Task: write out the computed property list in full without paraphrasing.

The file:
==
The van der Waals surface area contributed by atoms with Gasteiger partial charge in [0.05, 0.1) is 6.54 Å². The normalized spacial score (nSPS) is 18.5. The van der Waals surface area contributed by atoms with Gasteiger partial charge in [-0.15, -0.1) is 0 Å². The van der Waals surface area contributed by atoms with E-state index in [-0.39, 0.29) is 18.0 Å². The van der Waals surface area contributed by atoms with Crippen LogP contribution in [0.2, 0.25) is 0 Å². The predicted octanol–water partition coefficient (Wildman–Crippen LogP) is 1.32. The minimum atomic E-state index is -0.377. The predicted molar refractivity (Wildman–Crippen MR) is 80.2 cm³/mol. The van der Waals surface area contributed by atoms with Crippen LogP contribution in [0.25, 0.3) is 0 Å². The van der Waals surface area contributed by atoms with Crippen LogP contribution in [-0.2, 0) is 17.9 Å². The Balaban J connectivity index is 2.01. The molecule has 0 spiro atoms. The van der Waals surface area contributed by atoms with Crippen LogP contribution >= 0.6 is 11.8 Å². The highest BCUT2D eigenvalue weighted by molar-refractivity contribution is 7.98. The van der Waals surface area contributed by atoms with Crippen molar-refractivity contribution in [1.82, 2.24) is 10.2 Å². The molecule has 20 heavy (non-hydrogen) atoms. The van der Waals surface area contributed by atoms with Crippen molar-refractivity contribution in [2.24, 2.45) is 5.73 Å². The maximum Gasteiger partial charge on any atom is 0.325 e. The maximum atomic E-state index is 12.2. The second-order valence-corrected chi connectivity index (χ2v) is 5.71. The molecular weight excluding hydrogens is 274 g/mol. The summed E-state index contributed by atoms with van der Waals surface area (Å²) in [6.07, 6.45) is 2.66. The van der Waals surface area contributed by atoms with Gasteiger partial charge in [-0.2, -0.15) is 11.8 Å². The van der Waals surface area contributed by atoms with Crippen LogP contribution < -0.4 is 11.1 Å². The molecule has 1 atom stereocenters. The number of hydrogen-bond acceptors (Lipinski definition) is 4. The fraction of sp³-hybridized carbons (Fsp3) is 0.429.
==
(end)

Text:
The van der Waals surface area contributed by atoms with Gasteiger partial charge in [0.05, 0.1) is 6.54 Å². The normalized spacial score (nSPS) is 18.5. The van der Waals surface area contributed by atoms with Gasteiger partial charge in [-0.15, -0.1) is 0 Å². The van der Waals surface area contributed by atoms with E-state index in [-0.39, 0.29) is 18.0 Å². The van der Waals surface area contributed by atoms with Crippen LogP contribution in [0.2, 0.25) is 0 Å². The predicted octanol–water partition coefficient (Wildman–Crippen LogP) is 1.32. The minimum atomic E-state index is -0.377. The predicted molar refractivity (Wildman–Crippen MR) is 80.2 cm³/mol. The van der Waals surface area contributed by atoms with Crippen LogP contribution in [0.25, 0.3) is 0 Å². The van der Waals surface area contributed by atoms with Crippen LogP contribution in [-0.2, 0) is 17.9 Å². The Balaban J connectivity index is 2.01. The molecule has 0 spiro atoms. The van der Waals surface area contributed by atoms with Crippen LogP contribution >= 0.6 is 11.8 Å². The highest BCUT2D eigenvalue weighted by molar-refractivity contribution is 7.98. The van der Waals surface area contributed by atoms with Crippen molar-refractivity contribution in [1.82, 2.24) is 10.2 Å². The molecule has 20 heavy (non-hydrogen) atoms. The van der Waals surface area contributed by atoms with Crippen molar-refractivity contribution in [2.24, 2.45) is 5.73 Å². The maximum Gasteiger partial charge on any atom is 0.325 e. The maximum atomic E-state index is 12.2. The second-order valence-corrected chi connectivity index (χ2v) is 5.71. The molecular weight excluding hydrogens is 274 g/mol. The summed E-state index contributed by atoms with van der Waals surface area (Å²) in [6.07, 6.45) is 2.66. The van der Waals surface area contributed by atoms with Gasteiger partial charge in [-0.2, -0.15) is 11.8 Å². The van der Waals surface area contributed by atoms with Crippen LogP contribution < -0.4 is 11.1 Å². The molecule has 1 atom stereocenters. The number of hydrogen-bond acceptors (Lipinski definition) is 4. The fraction of sp³-hybridized carbons (Fsp3) is 0.429.